RVIA Economic Impact Study

The Recreation Vehicle Industry Association commissioned an Economic Impact Study on the RV industry, released on June 7, 2016. The study found that the RV industry contributes about $49.7 billion in economic output or 0.28 percent of the Gross Domestic Product. Through its production and distribution linkages, the industry impacts firms in 426 of the 440 sectors of the United States economy.

Nationwide, the industry is responsible for 216,170 jobs, both directly and inderectly, creating an economic impact of $37.5 billion. The full study results, along with each individual state and congressional district's economic impact is available on the website by clicking here .

RV News Exclusive: Alabama RV Industry Strong Without Dealer Associati

Mon Jun 27, 2016

146704706169284.jpgMany of the nation’s 50 states have their own state RV dealer associations to provide advocacy and unity for a common goal: the prosperity of the RV industry within their own states.

However, there are several states that have not created their own associations, often because of a lesser RV emphasis in the state, a lack of interest in the idea and other factors.

In Alabama, however, the state has created a plethora of successful RV businesses creating an economic impact of more than half a billion dollars in 2015, all without the help and advocacy of a state association.

Rod Wagner, in addition to being the General Sales Manager at Madison RV in northern Alabama near Huntsville, also serves as the Alabama state delegate to the national Recreation Vehicle Dealer’s Association and he says the success has come because of the emphasis that so many families within the state place on outdoor experiences and values.

“I really think it’s the people of Alabama, who are value-based as opposed to a flashy car and flashy home,” Wagner says. “People are just more into really enjoying life. And they’re really down to earth.”

That’s not to say that Wagner doesn’t want to see a state association at some point. He has been trying for some time to get people to band together for a state association, but much of the efforts have fizzled out.

“I think the absence of a state dealer’s association has weakened our position with trying to get dealer-friendly laws passed,” Wagner says. “It’s a bit of a struggle. It creates more of a competitive relationship as opposed to a good relationship (among the dealers.) It’s been sort of a challenge to break the barriers of competition.”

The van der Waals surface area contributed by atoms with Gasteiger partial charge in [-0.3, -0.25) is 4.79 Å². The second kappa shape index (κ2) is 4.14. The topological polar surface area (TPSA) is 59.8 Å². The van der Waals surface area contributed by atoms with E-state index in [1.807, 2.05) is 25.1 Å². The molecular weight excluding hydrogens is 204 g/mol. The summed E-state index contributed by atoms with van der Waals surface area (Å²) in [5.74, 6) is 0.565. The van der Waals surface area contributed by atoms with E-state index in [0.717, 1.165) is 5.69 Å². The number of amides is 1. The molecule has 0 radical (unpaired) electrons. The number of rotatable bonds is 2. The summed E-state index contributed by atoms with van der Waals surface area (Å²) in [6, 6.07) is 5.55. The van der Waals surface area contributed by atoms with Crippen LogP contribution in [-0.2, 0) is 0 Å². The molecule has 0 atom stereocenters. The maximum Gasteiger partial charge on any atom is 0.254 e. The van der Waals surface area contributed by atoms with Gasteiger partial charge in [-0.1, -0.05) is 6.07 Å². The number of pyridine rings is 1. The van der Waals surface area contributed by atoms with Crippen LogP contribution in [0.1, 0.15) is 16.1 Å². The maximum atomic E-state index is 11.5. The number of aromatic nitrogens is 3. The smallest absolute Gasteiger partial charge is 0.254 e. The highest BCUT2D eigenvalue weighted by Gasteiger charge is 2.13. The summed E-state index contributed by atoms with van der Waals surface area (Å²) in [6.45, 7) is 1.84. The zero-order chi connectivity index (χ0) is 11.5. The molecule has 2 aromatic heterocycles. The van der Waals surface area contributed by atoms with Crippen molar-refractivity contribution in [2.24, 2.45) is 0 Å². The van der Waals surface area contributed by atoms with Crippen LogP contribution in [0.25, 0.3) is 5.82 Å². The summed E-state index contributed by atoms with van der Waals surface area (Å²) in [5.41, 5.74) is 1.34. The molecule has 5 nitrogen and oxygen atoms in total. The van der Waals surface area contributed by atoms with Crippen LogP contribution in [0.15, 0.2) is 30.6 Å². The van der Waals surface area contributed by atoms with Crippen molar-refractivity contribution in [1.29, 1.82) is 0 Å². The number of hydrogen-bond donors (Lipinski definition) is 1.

Wagner says he had some traction a little while ago with some dealerships in the state, but after a few sold their businesses, the traction ran its course and Wagner says he has to “knuckle down and try to take the entire state on.”

The state has 313 RV businesses, 51 RV dealerships and provides 2,473 direct jobs in the RV industry, according to the economic impact study completed by the Recreation Vehicle Industry Association.

Over the last few months, Wagner says the industry has experienced a boom in the state, much like elsewhere in the nation. In particular, the state has seen impressive jumps in the towables section, especially the fifth wheels, while motorhomes have slowed down considerably, but are still reasonable and above the marks set in 2006.

“We’re certainly seeing growth, no doubt,” Wagner says. “The economy really has a big influence on people putting themselves in position to take discretionary money to put toward a lifestyle commitment. The towables segment, fifth wheels especially, are doing extremely well. We’re a big fifth wheel dealer, so we’ve been enjoying that.”

Wagner moved to Alabama from California about eight years ago and says the atmosphere with a state dealer’s association in California was starkly different from Alabama, in that each dealer was in a friendly relationship with every other one, working toward the goal of improving the industry as a whole in the state.

Wagner says he will continue to work for a state association in Alabama, knowing the benefits that can come when industry professionals work toward a common goal and not against each other. However, as it stands right now, the RV industry in Alabama is doing just fine, to the tune of about $500 million per year.